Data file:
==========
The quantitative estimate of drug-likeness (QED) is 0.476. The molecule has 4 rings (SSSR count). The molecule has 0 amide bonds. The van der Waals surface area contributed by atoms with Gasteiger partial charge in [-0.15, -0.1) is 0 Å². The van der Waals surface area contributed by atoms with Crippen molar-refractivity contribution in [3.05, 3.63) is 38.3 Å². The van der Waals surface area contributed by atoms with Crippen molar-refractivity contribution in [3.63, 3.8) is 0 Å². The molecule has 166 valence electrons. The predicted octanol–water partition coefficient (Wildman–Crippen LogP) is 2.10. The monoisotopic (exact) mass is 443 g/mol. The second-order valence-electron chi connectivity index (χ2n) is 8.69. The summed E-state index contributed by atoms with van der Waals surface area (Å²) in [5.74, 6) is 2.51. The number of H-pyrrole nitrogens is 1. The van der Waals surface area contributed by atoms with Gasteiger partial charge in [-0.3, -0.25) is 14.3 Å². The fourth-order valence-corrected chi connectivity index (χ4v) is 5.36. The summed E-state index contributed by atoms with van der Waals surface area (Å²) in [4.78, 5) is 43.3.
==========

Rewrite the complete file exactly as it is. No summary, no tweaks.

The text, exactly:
The quantitative estimate of drug-likeness (QED) is 0.476. The molecule has 4 rings (SSSR count). The molecule has 0 amide bonds. The van der Waals surface area contributed by atoms with Gasteiger partial charge in [-0.15, -0.1) is 0 Å². The van der Waals surface area contributed by atoms with Crippen molar-refractivity contribution in [3.05, 3.63) is 38.3 Å². The van der Waals surface area contributed by atoms with Crippen molar-refractivity contribution in [3.63, 3.8) is 0 Å². The molecule has 166 valence electrons. The predicted octanol–water partition coefficient (Wildman–Crippen LogP) is 2.10. The monoisotopic (exact) mass is 443 g/mol. The second-order valence-electron chi connectivity index (χ2n) is 8.69. The summed E-state index contributed by atoms with van der Waals surface area (Å²) in [5.74, 6) is 2.51. The number of H-pyrrole nitrogens is 1. The van der Waals surface area contributed by atoms with Gasteiger partial charge in [-0.3, -0.25) is 14.3 Å². The fourth-order valence-corrected chi connectivity index (χ4v) is 5.36. The summed E-state index contributed by atoms with van der Waals surface area (Å²) in [4.78, 5) is 43.3.